Dear Dr Pesa,
Whenever my money comes into my bank account, I withdraw all of it immediately to pay bills and have cash on hand. I've been hearing people speaking about bank statements. What is that? Does my banking activity affect it and how can I improve it or correct it?
Bank statements are documents that are sent by the bank to account holders, summarizing all the transactions that were done over a set period, usually monthly. The bank statement contains the bank account information such as account number, the account name and a detailed list of deposits, charges, withdrawals as well as the beginning and ending balance of the period.
- READ MORE
- Tips for a financial self care routine
- When to break into your emergency fund
- CMA raises alarm over safety of Cytonn funds
- How to recover from a bad investment
Since banks do not own the money in the accounts, they ought to report the balances and transactions to the account holder. To access your bank statements, one has the option of receiving their bank statements electronically via email, known as e- statements or paper statements via mail, and dependent on your bank and type of account the statements can be free of charge or the bank charges a small fee for you to access the statements.
With this, the choice of how you receive the statements lies with you with each of them having their own benefits. E- Statements can be accessed from anywhere at your convenience while paper statements can alleviate the possibility of just hitting delete, with spam mails being common in recent times.
Does your banking activity affect your bank statements? Yes it does, because bank statements summarizes transactions in the bank account and therefore transactions done from your account will be reflected in your statements. The credit column records all the incomes to your bank account, while expenses and withdrawals are recorded in the debit column.
Your bank charges such as excise duty, ATM withdrawal charges, and M-Pesa charges, in case you use mobile banking, all fall under your expenses and will therefore be recorded in the debit column. The importance of bank statements is that they allow account holders to check for discrepancies in their account and keep track of their money.
Account holders are able to reduce errors and cases of fraud and also identify their money habits such as spending and in turn improve on them. You can add up your expenses and if your statement does not align with your budget then you can have a clear idea of how to improve on money management.
You mentioned withdrawing all your money immediately to pay bills and have cash on hand. The danger with this is that it becomes hard to keep track and account for all your finances. Impulse buying is a habit you can pick up easily when you have cash at hand. I would suggest you look at other methods of bill payment, rather than withdrawing all your money to pay the bills. For instance, banks these days facilitate for bill payments through their mobile banking applications, you can consider this as an option to pay your bills.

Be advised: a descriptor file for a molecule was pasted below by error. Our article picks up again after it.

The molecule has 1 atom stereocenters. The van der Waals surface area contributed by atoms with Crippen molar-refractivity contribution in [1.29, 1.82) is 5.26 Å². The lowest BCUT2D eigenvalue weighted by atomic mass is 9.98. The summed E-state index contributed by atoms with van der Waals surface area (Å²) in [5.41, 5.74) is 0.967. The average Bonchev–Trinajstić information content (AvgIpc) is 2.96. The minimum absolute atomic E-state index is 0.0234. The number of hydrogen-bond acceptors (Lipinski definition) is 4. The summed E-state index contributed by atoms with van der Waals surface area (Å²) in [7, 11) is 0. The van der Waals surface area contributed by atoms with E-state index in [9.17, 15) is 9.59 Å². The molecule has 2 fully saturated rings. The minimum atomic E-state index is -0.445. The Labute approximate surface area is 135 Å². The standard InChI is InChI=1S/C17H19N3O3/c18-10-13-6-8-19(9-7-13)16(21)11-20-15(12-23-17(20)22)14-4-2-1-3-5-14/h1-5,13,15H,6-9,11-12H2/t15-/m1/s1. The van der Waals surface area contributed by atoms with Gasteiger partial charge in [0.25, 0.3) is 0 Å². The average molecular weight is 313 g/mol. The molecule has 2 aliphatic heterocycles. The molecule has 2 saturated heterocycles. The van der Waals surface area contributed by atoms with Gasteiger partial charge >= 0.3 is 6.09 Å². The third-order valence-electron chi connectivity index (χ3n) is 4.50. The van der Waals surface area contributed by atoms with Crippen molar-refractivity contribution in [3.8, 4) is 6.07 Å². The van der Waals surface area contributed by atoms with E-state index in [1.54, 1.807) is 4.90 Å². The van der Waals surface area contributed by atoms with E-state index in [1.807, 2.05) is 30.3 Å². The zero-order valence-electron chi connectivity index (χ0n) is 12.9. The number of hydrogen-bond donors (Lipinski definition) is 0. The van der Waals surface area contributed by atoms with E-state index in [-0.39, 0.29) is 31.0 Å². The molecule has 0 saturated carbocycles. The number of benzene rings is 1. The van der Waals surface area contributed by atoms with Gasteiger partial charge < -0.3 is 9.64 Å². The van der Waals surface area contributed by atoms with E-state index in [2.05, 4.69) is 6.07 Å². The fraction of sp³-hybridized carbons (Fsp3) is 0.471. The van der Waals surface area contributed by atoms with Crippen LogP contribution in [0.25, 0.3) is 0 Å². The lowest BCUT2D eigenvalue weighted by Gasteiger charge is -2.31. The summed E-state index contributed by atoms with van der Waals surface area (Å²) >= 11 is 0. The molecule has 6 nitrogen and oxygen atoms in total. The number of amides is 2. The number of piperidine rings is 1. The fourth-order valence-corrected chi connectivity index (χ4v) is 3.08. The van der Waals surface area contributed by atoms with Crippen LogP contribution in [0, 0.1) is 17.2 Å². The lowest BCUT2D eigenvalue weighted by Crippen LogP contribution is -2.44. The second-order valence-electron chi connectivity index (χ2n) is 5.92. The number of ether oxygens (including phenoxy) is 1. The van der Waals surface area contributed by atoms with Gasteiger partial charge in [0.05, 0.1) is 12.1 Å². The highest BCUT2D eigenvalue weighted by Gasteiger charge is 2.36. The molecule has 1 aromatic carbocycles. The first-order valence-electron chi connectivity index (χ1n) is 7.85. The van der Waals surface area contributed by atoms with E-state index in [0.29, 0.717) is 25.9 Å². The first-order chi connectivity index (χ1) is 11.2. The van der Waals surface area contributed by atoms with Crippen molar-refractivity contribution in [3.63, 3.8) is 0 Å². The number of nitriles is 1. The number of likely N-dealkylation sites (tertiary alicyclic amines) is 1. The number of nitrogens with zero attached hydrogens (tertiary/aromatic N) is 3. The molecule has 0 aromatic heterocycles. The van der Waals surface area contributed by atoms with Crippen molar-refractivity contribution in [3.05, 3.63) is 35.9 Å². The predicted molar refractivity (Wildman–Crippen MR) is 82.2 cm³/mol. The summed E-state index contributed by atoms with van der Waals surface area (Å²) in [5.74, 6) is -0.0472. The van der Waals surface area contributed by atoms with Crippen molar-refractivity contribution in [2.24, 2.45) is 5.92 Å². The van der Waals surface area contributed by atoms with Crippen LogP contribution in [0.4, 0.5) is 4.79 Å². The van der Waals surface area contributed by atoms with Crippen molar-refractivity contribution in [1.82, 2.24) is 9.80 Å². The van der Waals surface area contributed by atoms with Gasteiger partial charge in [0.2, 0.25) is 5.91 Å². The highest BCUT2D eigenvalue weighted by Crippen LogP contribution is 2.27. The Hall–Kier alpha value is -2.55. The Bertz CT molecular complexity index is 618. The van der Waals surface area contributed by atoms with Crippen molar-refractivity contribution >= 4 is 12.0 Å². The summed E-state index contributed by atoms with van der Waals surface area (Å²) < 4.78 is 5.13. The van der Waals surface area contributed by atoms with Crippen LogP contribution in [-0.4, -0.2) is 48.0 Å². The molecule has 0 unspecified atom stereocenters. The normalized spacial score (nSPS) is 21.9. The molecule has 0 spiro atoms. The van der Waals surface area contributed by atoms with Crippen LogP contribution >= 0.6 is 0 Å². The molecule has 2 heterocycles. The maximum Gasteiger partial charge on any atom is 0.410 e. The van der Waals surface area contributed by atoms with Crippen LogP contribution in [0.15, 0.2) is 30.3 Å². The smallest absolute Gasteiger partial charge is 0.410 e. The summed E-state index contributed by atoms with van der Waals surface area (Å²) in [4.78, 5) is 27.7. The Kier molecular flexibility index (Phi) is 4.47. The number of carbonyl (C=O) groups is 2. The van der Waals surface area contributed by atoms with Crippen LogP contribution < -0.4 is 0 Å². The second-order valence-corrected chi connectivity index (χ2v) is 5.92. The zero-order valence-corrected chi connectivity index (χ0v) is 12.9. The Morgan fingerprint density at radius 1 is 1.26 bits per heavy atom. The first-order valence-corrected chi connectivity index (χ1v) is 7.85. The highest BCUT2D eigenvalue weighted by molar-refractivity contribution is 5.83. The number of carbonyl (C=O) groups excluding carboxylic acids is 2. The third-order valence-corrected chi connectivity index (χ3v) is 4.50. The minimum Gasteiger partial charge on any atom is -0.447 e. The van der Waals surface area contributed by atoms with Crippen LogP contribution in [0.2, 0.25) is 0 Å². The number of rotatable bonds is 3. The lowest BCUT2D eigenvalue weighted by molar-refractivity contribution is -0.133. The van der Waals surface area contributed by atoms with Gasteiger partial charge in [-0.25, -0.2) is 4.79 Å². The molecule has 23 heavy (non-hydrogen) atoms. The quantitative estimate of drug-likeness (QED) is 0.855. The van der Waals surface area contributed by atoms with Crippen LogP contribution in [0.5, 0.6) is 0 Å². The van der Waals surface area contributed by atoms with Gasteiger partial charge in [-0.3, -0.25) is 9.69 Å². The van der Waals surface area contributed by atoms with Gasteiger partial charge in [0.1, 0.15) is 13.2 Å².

In addition, depending on how large your bills are, you can have standing orders, where the bank will automatically pay the bills when they fall due, from your account. However, this method can be quite costly because every standing order incurs a standing charge. There is also the issue of security having all your cash at hand, rather than having it in a bank account. Cash is untraceable and therefore when someone breaks into your apartment or home, your car or steals it from you, that money is gone. Lastly, you can use your bank statements to apply for loans, whether personal or mortgage, your lender can ask for the bank statements to prove your financial standing.
Bank statements give you a clear picture of your financial activity and being mindful of your finances improves your financial well-being. Essentially, what you want to be looking out for in your bank statements are items such as unauthorized withdrawals or ATM card usage which can be an indication of fraud. The liability of banks on fraudulent charges is limited to sixty days so in case of any fraud cases you will need to report this early. You also need to look out for missed or late standing orders and bank cheques or deposits that have failed to go through.
Improving your bank statement or correcting it depends on how you look at it. As I mentioned earlier, bank statements ideally summarize your account activities, so really there is no ideal position. However, you can have your statements reflect a positive outlook by ensuring that there is activity in your bank account.
Withdrawing all your money from your account and having it in cash will leave your account looking dormant, and as mentioned your bank statement can be used to acquire loans, and your lender will be interested at looking at your incomes and spending habits in order to gauge your ability to repay and service your loans, therefore it is important to have your statement showing activity rather than have it looking dormant. You can also boost the positive outlook by ensuring that your expenses are in line with your incomes, that is why it is important to track your spending habits in order to keep your expenses in check.
In conclusion, understanding your bank statement is an important part of managing your finances and ignoring your statements is not wise, so I would suggest you start looking at your bank statement and if you have not subscribed to receive, contact your bank and subscribe to your statements.
Dr Pesa this week is Felix Owour, an Alternative Investments Assistant at Cytonn Investments.